Masters success a state of mind for McIlroy

Juggling and meditation on the menu as Rory targets glory in Georgia

Rory McIlroy believes juggling and meditation can help him win the Masters and complete the career grand slam.

Masters success a state of mind for McIlroy
Rory McIlroy is chasing a place in golf history at the Masters (Marcio Jose Sanchez/AP)

McIlroy needs a victory at Augusta National to join Gene Sarazen, Ben Hogan, Gary Player, Jack Nicklaus and Tiger Woods in having claimed all four major titles.

The 29-year-old has finished inside the top 10 on each of his last four starts and was in the last group in the final round 12 months ago, only to struggle to a closing 74 and end up six shots behind playing partner Patrick Reed.

That means his best chance to win also remains his worst memory of Augusta, namely when he squandered a four-shot lead in 2011 with a final-round collapse.

However, there is also no question that McIlroy is in some of the best form of his career after following five consecutive top-six finishes with victory in the Players Championship.

And the four-time major winner has revealed how meditation, juggling and a wide variety of reading material helped him end a number of final-day failures and triumph at Sawgrass.

“I’m not going to go and live with the monks for a couple months in Nepal, it’s 10 minutes a day,” McIlroy side in a fascinating pre-tournament interview. “It’s not as if I’m being consumed by it.

“But it’s definitely something that has helped from time to time. Especially in situations where you need your mind to be right. I meditated for 20 minutes on the Sunday morning of the Players.

“My routine now consists of meditation, juggling, mind training, you know, doing all the stuff to get yourself in the right place. It was actually cool. I was watching the [Augusta National] Women’s Amateur over the weekend and I saw a few women on the range juggling, so it’s catching on.”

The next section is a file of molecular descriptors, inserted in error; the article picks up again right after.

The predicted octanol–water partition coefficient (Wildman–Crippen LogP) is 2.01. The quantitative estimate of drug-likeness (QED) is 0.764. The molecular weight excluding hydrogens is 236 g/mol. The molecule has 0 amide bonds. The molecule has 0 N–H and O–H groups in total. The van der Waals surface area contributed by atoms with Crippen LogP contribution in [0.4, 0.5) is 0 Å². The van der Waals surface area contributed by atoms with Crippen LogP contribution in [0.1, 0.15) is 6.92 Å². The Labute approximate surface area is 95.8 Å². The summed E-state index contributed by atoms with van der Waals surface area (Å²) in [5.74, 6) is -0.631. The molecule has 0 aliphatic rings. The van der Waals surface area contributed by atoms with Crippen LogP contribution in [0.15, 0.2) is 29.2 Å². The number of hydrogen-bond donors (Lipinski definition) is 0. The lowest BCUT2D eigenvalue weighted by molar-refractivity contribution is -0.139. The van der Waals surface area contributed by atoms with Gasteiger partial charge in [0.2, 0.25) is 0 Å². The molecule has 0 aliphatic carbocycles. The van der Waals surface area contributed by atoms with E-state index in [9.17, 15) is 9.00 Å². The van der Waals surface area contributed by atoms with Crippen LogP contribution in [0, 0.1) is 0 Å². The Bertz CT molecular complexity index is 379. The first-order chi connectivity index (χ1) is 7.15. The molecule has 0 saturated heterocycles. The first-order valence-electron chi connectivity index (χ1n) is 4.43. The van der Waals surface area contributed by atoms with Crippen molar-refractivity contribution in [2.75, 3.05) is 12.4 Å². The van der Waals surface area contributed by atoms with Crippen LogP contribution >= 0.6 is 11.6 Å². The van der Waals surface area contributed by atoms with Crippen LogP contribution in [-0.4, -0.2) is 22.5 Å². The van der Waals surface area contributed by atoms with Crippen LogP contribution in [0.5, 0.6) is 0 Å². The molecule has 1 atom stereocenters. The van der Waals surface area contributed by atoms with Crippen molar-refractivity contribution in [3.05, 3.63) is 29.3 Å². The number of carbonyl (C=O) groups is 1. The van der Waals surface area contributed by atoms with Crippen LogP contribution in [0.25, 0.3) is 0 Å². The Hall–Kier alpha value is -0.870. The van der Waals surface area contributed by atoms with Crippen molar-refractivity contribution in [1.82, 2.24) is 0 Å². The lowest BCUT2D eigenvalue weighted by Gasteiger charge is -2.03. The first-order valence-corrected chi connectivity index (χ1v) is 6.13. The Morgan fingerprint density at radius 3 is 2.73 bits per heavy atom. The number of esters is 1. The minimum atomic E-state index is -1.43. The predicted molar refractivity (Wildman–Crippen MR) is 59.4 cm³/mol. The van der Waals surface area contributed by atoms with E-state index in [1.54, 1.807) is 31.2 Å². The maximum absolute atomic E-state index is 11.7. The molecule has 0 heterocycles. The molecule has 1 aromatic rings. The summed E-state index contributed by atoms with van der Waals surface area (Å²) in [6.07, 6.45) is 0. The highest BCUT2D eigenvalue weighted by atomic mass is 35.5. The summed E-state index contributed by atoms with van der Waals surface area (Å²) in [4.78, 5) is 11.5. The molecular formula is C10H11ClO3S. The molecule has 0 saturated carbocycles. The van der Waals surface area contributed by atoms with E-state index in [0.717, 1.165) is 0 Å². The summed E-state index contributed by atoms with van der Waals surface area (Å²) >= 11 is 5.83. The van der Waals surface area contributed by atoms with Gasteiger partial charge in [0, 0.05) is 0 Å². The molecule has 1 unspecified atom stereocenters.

In juggling terms McIlroy insists he is a “rookie” who can only manage three balls at a time, but when it comes to the Masters he has plenty of experience of Augusta National.

However, he has also come to accept that winning a green jacket and completing the career grand slam is not the be all and end all of his career.

“This is my 11th year here,” the Northern Irishman added. “If I haven’t figured it out by now, there’s something wrong. I’m very comfortable with this golf course. I think one of the great things about this course is it forces you to be creative and I like that side of the game. I like to see shots. I like to visualise.

“The massive tall pines, the contrast between the green grass and the white bunkers, the yellow flagsticks, there are so many things to look at and be aware of and it paints a picture for you.

“And I know I’ve played well enough and I’ve shot enough good scores around here over the years that if I can put my best effort forward, I’m going to have a good chance to do well here.

“But it’s definitely different (this year). I’m not getting ahead of myself. Not thinking about the tee shot on Thursday or thinking about what is to come this week and that’s something I probably will never stop trying to learn or to practice. But I’m in a good place with it.

“Again, you know, I keep saying this, I would dearly love to win this tournament one day. If it doesn’t happen this week, that’s totally fine, I’ll come back next year and have another crack at it. But I’m happy with where everything is, body, mind, game.”

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